Research and expertise from Mayo Clinic have been in the news on topics from marijuana, sleep, disparities, dementia and doses of vaccine. Read more.
New York Times, Can Marijuana Make You a Better Athlete?
… "If you look at any test of physical performance, there’s either no data, it’s a wash, or marijuana makes it worse," said Dr. Michael J. Joyner, an exercise physiologist and anesthesiologist who studies elite athletes at the Mayo Clinic in Minnesota. Dr. Joyner said there might be some objective but minor physical benefit of cannabis in certain sports. …
CNN, Just one night of sleep loss harms your well-being, new study finds
… Dr. Bhanu Kolla, associate professor of psychiatry and psychology at the Mayo Clinic with a special interest in sleep, said the findings deepen our understanding of the adverse effects of sleep deprivation. He was not involved in the study. This study adds to what we already know, "which is (that) sleep is one of the pillars of good health, and paying attention to one’s sleep, giving ourselves enough opportunity to sleep, being aware that if you are sleep-deprived, you are going to feel poorly," Kolla said. "This is likely going to get worse the more sleep-deprived you are, therefore making sleep a priority."
KAAL, Local experts weigh in on Pfizer's request for third dose
… "It isn't surprising at all that with increasing mutation, that we would see differences in performance of the vaccine," Dr. Greg Poland, the director of vaccine research at Mayo Clinic, said. These new strains are a concern for people who aren't fully vaccinated. "People who got infected last year, will be at risk with these variants. People who got one dose will be at risk from these variants," Poland said.
La Crosse Tribune, WATCH NOW: Mayo expert discusses dangers of teen drinking, prevention tips
Dr. Tyler Oesterle, chemical dependency specialist with Mayo Clinic Health System and Mayo Clinic, says teen drinking is a serious problem, increasing risk of severe health problems, possibly affecting brain development, and potentially leading to death…"We know that addiction is often a developmental disorder," says Oesterle. "Most folks that develop a severe substance abuse disorder as an adult started when they were young and started with experimenting. ... They begin to use them more and more and it’s something their brain develops on," with substances becoming a source of stress relief, joy, and entertainment.
International Travel & Health Insurance Journal, Mayo Clinic is number one smart hospital
The Mayo Clinic in America has been named as the number one smart hospital for 2021 according to Newsweek. Highlighting those healthcare institutions that are recognised as the best in their field, the Newsweek accolades name the top 250 hospitals around the world and this time there’s a focus on those who are embracing technology – something that many have been forced to adapt sooner because of the pandemic.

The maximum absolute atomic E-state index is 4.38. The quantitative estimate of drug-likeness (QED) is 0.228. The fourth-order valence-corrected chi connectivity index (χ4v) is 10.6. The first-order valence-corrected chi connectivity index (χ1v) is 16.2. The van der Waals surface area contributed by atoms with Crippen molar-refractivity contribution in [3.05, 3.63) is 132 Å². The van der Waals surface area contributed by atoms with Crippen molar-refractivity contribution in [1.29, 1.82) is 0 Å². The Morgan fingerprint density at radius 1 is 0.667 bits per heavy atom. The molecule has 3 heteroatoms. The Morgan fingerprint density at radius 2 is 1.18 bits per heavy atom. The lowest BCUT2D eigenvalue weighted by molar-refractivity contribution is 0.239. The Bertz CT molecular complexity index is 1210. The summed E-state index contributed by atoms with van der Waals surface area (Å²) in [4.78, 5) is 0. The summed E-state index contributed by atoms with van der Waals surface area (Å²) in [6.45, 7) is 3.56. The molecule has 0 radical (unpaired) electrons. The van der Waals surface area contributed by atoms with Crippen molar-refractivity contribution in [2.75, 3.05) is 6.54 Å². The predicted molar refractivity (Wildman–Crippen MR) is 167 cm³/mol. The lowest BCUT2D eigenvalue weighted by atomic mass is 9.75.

MedPage Today, Alzheimer's Aducanumab Prescribing Information Changes
… "We as neurologists need a strategy to advise our patients in this unusual situation where the drug was approved without evidence of consistent clinical benefits," observed David Knopman, MD, of the Mayo Clinic in Rochester, Minnesota, and Joel Perlmutter, MD, of Washington University School of Medicine in St. Louis, in another viewpoint essay published in Neurology on Wednesday.
Medscape, AI-Driven ECG for COVID-19 Rule-Out Scores High in Tests, Has Mobile Potential
There is something special about the electrocardiograms (ECG) of people hospitalized with COVID-19 that ECG-processing algorithms, developed using artificial intelligence (AI), can "recognize" well enough to discern when its absent, suggests a proof-of-concept study … The NPV exceeded 90% even in a cohort with a SARS-CoV-2 prevalence of 35%, suggesting the tool might reliably rule out the infection under real-world conditions even during a pandemic, conclude the report's authors, led by Zachi I. Attia, PhD, and Suraj Kapa, MD, Mayo Clinic College of Medicine, Rochester, Minnesota.
Pulmonology Advisor, Optimism and Caution Lead the Way in Stem Cell Therapy Research for COPD
Researchers are currently exploring the use of stem cell therapies in a range of conditions including cardiovascular disease, neurodegenerative disorders, and chronic obstructive pulmonary disease (COPD), among others. To date, however, these products have been approved by the U.S. Food and Drug Administration (FDA) only for use in certain cancers, hematological diseases, and immune system disorders.
… Currently, Jorge M. Mallea, MD, pulmonologist and critical care specialist at the Mayo Clinic in Jacksonville, Florida, is conducting a pilot study investigating the safety and feasibility of MSC treatment in patients with advanced COPD (Mesenchymal Stem Cells in the Treatment of Subjects with Advance Chronic Obstructive Pulmonary Disease [COPD].
Agence France Presse, Vaccination does not cause babies to die in their sleep
Social media posts make a series of inaccurate claims linking childhood vaccination and Sudden Infant Death Syndrome (SIDS). But medical experts say vaccines do not cause babies to suddenly die, and that evidence indicates there are lower rates of SIDS in children who receive the recommended shots.
Dr Robert Jacobson, a pediatrician at Mayo Clinic, agreed. "If anything, we see lower rates of Sudden Infant Death among infants vaccinated than in infants who have foregone the vaccinations," he said.
The Week, Remdesivir is not lifesaving, says Mayo Clinic disease specialist
Interview/ Dr Priya Sampathkumar, infectious disease specialist, Mayo Clinic